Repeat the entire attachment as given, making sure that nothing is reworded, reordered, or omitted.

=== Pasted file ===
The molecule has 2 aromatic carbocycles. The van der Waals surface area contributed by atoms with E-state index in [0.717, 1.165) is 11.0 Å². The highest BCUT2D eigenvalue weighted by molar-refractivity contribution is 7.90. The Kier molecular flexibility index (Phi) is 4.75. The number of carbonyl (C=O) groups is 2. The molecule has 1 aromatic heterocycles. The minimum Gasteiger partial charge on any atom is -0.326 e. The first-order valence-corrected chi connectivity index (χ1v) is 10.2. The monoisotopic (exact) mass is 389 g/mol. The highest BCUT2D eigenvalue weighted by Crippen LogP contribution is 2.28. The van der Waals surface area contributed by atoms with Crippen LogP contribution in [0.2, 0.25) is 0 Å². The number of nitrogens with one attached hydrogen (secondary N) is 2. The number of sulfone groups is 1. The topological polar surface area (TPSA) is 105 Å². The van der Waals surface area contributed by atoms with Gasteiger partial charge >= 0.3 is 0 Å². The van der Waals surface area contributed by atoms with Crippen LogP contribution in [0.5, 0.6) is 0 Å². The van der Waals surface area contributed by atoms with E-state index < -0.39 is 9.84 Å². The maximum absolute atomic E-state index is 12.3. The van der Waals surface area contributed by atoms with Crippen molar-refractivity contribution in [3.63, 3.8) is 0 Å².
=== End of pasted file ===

The molecule has 2 aromatic carbocycles. The van der Waals surface area contributed by atoms with E-state index in [0.717, 1.165) is 11.0 Å². The highest BCUT2D eigenvalue weighted by molar-refractivity contribution is 7.90. The Kier molecular flexibility index (Phi) is 4.75. The number of carbonyl (C=O) groups is 2. The molecule has 1 aromatic heterocycles. The minimum Gasteiger partial charge on any atom is -0.326 e. The first-order valence-corrected chi connectivity index (χ1v) is 10.2. The monoisotopic (exact) mass is 389 g/mol. The highest BCUT2D eigenvalue weighted by Crippen LogP contribution is 2.28. The van der Waals surface area contributed by atoms with Crippen LogP contribution in [0.2, 0.25) is 0 Å². The number of nitrogens with one attached hydrogen (secondary N) is 2. The number of sulfone groups is 1. The topological polar surface area (TPSA) is 105 Å². The van der Waals surface area contributed by atoms with Gasteiger partial charge >= 0.3 is 0 Å². The van der Waals surface area contributed by atoms with Crippen LogP contribution in [0.5, 0.6) is 0 Å². The van der Waals surface area contributed by atoms with E-state index < -0.39 is 9.84 Å². The maximum absolute atomic E-state index is 12.3. The van der Waals surface area contributed by atoms with Crippen molar-refractivity contribution in [3.63, 3.8) is 0 Å².